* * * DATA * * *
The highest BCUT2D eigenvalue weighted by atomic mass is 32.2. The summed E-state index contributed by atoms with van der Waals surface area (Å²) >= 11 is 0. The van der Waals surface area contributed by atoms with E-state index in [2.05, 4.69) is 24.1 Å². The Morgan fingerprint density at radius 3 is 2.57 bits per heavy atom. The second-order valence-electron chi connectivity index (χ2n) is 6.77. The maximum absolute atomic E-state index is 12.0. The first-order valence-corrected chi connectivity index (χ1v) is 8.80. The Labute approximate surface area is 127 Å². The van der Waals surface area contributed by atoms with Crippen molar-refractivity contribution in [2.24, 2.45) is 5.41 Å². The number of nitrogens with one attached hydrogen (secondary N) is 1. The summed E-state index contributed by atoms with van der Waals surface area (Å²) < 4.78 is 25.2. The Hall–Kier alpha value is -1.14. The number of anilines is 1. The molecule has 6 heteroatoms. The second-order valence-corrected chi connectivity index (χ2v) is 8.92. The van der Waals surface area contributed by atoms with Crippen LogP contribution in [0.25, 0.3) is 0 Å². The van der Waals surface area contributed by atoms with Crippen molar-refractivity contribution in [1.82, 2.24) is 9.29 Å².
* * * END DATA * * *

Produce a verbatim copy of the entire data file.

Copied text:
The highest BCUT2D eigenvalue weighted by atomic mass is 32.2. The summed E-state index contributed by atoms with van der Waals surface area (Å²) >= 11 is 0. The van der Waals surface area contributed by atoms with E-state index in [2.05, 4.69) is 24.1 Å². The Morgan fingerprint density at radius 3 is 2.57 bits per heavy atom. The second-order valence-electron chi connectivity index (χ2n) is 6.77. The maximum absolute atomic E-state index is 12.0. The first-order valence-corrected chi connectivity index (χ1v) is 8.80. The Labute approximate surface area is 127 Å². The van der Waals surface area contributed by atoms with Crippen molar-refractivity contribution in [2.24, 2.45) is 5.41 Å². The number of nitrogens with one attached hydrogen (secondary N) is 1. The summed E-state index contributed by atoms with van der Waals surface area (Å²) < 4.78 is 25.2. The Hall–Kier alpha value is -1.14. The number of anilines is 1. The molecule has 6 heteroatoms. The second-order valence-corrected chi connectivity index (χ2v) is 8.92. The van der Waals surface area contributed by atoms with Crippen LogP contribution in [0.25, 0.3) is 0 Å². The van der Waals surface area contributed by atoms with Crippen molar-refractivity contribution in [1.82, 2.24) is 9.29 Å².